For a historical binding, if you set the query mode to periodic, the end date of the query will be adjusted to give you an even N intervals of size period from start to end. So if you want e.g. midnight -> midnight intervals, you just make sure that your start date is normalized to midnight before passing.
To be clear, could you therefore please confirm the following behavior:
1 DAY = 24 HOURs
1 WEEK = 7 DAYs = 168 HOURs
1 MONTH = 28? 30? 31? DAYs
IMHO I don't see the point of these units if this is the case. It is prone to confusion.
Also I don't quite understand the adjustment you mention. Want happens if the diff between end and start is not a multiple of the period? Let's say the diff is 40 hours and the period set is 24 HOURs. Is the period resized to 20 hours for even intervals or else?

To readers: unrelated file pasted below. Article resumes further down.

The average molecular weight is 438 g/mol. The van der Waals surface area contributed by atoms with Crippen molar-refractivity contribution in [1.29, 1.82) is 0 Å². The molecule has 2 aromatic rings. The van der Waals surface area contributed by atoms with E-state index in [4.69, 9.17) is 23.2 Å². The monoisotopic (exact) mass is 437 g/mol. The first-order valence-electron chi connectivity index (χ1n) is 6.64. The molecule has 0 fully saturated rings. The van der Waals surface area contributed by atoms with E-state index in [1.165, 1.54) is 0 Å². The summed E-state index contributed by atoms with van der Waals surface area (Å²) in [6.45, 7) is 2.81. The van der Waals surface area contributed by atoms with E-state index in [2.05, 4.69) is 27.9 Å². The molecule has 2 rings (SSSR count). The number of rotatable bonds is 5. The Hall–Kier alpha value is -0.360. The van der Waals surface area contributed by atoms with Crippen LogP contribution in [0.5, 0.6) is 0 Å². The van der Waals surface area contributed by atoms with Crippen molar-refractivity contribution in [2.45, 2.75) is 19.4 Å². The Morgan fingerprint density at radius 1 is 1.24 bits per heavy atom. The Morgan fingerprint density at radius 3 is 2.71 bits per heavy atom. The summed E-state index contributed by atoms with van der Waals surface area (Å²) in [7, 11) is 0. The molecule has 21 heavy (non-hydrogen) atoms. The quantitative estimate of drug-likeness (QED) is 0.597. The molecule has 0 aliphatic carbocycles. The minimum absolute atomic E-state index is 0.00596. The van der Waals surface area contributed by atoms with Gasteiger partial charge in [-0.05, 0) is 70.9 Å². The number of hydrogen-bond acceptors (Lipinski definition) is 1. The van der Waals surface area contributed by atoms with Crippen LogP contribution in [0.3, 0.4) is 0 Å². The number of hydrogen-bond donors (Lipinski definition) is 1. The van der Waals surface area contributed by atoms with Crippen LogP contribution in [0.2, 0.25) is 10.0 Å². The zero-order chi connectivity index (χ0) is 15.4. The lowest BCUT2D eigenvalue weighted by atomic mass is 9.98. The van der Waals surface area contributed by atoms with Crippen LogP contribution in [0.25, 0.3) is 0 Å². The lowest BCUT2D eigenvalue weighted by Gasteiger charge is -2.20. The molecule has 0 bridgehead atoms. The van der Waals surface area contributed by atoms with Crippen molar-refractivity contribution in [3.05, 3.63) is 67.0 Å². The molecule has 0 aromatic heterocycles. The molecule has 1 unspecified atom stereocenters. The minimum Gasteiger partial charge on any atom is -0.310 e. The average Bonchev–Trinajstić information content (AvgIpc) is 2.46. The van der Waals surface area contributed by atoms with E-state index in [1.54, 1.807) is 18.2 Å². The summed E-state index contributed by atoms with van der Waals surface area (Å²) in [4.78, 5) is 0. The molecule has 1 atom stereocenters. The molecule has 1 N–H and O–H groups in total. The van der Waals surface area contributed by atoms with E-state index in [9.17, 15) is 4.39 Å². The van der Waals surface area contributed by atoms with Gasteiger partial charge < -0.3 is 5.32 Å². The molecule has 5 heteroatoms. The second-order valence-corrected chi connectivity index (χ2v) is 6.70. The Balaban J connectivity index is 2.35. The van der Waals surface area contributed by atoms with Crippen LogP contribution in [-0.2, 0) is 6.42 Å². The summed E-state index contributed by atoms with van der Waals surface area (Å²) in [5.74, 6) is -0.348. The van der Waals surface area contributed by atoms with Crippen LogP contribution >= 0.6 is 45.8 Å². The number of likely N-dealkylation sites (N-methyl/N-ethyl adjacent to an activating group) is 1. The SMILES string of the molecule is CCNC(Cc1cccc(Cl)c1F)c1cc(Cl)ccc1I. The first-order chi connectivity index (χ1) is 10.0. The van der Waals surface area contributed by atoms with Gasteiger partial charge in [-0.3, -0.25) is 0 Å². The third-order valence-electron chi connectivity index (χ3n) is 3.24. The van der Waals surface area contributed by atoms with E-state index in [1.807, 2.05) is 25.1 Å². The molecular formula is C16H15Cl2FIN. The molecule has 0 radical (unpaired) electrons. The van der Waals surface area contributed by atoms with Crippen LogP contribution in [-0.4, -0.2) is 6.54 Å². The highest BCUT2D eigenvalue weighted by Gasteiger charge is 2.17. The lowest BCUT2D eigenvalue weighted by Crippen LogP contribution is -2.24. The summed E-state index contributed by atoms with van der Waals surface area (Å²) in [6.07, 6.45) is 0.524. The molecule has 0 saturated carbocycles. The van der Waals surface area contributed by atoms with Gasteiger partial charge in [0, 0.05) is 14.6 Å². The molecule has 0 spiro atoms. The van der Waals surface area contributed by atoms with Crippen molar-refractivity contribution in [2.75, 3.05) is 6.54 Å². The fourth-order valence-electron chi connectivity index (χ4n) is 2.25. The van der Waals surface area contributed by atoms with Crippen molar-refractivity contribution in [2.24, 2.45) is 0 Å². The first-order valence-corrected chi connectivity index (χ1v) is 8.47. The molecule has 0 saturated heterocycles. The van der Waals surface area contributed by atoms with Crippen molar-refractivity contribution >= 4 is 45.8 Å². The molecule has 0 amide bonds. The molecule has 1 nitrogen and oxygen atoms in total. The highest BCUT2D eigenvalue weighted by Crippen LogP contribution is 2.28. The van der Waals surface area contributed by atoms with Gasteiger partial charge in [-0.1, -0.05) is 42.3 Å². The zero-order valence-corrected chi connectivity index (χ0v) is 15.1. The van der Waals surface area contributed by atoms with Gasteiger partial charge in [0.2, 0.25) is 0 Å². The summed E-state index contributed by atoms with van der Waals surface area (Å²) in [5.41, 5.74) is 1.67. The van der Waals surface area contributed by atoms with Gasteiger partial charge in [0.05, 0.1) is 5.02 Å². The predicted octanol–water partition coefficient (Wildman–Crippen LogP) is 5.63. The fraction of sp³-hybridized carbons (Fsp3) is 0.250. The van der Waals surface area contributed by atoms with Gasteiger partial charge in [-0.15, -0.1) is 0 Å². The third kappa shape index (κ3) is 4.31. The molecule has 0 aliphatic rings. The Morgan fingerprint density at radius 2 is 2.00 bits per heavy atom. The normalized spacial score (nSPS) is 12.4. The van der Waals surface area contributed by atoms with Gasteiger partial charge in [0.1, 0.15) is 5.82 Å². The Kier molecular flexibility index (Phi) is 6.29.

I mean, would you rather set a period of 604800 seconds, or 1 week? It's all ultimately milliseconds under the hood. The different units are just a convenience.
From what I see in the code, it looks like in this particular case the end date would be adjusted to 48 hours (i.e. start: Jan1@midnight, end: Jan3@midnight) but the 'return size' will be 2, so you'll get two output rows: Jan1@midnight, and Jan2@midnight.
In other words: The window is always enlarged to fit the interval specified.
Yeah, it's admittedly imperfect. For what it's worth, a month is hardcoded to 30 days, and a year is hardcoded to 365 days. True date math would definitely be nice to have in these functions, but will probably have to wait for a larger revamp of the historian down the road.